The Art of Great Conversation

Two female friends talking at a coffee shop
Two female friends talking at a coffee shop

You're going to a party, networking event or cocktail hour to meet new contacts and make connections. However, you always have a problem figuring out how to approach people, no matter what the situation.

Thankfully, there are skills you can hone and then use in social or business settings. They may be verbal or nonverbal, and easy to grasp or require a little practice. I want to explore the science of great conversation with you.

Let's take a look at how you can master your people skills and harness the power of body language to start conversations with anyone, anywhere, anytime.

How can you make dazzling conversation with anyone you meet? There is both an art and a science to effective communication.

1. Be Anti-Boring

Everyone starts off conversations the same way. They say, "What do you do?" or "Where are you from?" Instead, ask someone, "What passion projects are you working on?" or "What gets you up in the morning?"

2. Start off Strong

Start off the conversation with a "how" or "why" question. People will give you more thoughtful answers and really think about why you're asking them. Say, for instance, "How did you meet the host?" That way you'll learn about the person you're talking to, as well as the host.

3. Trips and Adventures

Ask people if they have any trips or fun adventures coming up.

4. Foster Excitement

Ask people if anything exciting happened to them that day.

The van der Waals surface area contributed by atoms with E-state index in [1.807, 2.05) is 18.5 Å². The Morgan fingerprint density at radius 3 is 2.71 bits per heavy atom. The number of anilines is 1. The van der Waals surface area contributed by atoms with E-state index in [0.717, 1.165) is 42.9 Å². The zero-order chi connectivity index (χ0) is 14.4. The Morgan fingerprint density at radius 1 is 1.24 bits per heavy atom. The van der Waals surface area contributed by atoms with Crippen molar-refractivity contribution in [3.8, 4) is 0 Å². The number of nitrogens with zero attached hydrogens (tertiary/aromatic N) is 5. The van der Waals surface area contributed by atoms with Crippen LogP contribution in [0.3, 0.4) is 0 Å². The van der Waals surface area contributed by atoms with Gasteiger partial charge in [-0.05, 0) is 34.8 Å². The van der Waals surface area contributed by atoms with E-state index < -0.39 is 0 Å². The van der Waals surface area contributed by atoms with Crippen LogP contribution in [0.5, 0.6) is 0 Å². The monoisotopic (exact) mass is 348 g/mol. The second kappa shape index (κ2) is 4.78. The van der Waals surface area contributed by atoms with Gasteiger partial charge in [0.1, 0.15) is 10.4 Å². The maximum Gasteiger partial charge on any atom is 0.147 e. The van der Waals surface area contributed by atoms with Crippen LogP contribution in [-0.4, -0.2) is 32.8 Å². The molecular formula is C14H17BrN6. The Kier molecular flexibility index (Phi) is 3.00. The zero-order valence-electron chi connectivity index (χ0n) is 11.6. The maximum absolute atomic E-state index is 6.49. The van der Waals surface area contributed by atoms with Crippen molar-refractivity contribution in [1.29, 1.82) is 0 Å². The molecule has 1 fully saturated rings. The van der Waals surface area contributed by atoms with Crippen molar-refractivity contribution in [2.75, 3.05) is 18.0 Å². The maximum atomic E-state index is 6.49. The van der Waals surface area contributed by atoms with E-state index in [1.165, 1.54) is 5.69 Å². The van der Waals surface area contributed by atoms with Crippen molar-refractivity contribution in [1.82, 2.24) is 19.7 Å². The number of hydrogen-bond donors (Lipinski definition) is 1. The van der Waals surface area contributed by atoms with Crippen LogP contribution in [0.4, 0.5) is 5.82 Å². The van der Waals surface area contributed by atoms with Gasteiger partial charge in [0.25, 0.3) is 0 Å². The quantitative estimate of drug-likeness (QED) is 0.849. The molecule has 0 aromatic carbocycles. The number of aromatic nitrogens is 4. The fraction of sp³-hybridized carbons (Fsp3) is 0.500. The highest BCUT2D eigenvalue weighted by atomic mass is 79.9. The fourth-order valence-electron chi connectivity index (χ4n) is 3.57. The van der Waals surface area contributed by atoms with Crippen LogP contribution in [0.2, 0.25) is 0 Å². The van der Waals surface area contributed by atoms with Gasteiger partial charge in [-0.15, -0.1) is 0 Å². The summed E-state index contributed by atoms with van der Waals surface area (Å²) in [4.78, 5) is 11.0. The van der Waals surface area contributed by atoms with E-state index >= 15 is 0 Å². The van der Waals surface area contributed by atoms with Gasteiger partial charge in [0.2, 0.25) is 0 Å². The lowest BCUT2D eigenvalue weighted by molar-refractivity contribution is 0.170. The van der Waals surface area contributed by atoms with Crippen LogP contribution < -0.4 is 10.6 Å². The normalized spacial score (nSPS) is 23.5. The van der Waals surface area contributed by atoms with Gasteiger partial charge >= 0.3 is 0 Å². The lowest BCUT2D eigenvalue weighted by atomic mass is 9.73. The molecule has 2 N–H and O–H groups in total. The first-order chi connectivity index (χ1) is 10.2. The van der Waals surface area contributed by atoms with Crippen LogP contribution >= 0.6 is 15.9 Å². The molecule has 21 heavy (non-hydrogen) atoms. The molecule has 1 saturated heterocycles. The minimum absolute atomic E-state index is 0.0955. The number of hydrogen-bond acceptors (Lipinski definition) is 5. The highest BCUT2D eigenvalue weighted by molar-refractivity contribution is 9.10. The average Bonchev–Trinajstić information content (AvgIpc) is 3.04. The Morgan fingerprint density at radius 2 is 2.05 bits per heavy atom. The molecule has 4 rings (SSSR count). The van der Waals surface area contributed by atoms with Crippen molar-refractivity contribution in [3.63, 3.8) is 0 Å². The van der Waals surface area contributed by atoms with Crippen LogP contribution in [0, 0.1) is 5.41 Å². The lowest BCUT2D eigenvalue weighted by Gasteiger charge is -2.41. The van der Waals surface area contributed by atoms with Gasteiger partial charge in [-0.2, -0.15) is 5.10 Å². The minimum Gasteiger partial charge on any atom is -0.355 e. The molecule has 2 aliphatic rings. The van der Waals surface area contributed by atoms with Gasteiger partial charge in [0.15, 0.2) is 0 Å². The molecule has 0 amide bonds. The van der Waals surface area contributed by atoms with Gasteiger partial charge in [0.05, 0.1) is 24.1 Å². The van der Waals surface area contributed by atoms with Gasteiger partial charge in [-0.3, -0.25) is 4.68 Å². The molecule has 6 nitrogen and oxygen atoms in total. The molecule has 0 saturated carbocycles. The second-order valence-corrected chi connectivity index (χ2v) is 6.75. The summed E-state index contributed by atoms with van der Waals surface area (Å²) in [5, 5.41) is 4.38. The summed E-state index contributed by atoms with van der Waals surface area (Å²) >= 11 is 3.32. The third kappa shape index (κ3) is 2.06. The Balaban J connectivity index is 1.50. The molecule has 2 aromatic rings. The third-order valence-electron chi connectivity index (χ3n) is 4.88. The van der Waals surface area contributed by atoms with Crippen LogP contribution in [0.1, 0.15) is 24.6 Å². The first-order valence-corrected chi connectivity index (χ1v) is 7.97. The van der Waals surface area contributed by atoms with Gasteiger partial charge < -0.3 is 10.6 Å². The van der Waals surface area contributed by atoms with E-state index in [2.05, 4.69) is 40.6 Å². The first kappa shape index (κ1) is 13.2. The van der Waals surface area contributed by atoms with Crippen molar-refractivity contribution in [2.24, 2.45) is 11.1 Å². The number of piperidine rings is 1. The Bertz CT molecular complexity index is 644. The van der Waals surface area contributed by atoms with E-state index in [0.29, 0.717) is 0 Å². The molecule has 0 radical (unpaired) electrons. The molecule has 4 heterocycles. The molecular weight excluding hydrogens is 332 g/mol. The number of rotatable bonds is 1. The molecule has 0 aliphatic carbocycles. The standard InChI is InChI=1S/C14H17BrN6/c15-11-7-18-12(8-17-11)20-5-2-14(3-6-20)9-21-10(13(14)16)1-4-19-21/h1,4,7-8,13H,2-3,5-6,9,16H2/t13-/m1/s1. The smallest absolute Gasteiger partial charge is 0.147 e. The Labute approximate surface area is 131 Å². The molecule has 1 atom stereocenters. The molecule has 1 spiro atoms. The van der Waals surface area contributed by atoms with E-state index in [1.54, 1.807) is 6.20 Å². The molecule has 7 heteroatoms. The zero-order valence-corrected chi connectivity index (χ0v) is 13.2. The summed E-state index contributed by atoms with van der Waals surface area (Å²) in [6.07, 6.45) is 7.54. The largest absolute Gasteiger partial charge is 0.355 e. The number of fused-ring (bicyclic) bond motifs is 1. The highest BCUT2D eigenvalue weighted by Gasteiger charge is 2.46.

5. Stories

Tell a story. People love funny anecdotes and it makes your conversation more personal right off the bat.

6. Break it Down

Break down a question for someone. Instead of being general and saying, "How are you doing?," ask, "How's Fall treating you so far?" Frame it in the context of time so he or she can thoughtfully answer the question.

7. Be the Highlight

Ask a person, "Have any highlights today?" Not only is this person going to feel good because he or she gets to talk about him or herself, but it also starts off the conversation on a positive note.

8. The Handshake

Use a firm handshake when you meet someone. Don't do the "death grip," but make sure that your firmness level communicates that you're confident in yourself.

9. The Eyes Have It

Make eye contact with someone. Power gaze at people; this involves looking at people's eyes and foreheads, and not below their mouths. That's only for social situations.

10. Power Pose

Don't stand slumped over. Instead, do a power pose. Stand with your feet apart and your arms loose at your sides. People are going to be attracted to you and want to talk to you because you seem confident and in control.

11. Like-Dar

Ask a "like radar" question. This is a question that will highlight what you two have in common. For example, you might ask, "Keeping up with [certain sport] lately?" or "What are your favorite restaurants around here?" These questions and things in common will foster instant connections.

12. Smile

Be positive and smile. Make sure your smile extends to your eyes so that it looks authentic. People are attracted to positivity, not negativity.

13. Authenticity

Be authentic in your interactions and not sarcastic. People want to start conversations with you because you're being real, and not facetious.

14. From the Heart

When cold calling or emailing someone, give him or her authentic compliments from the heart.

15. What Can I Do For You?

During a cold interaction, say specifically what you can do for a person.

16. Warm it Up!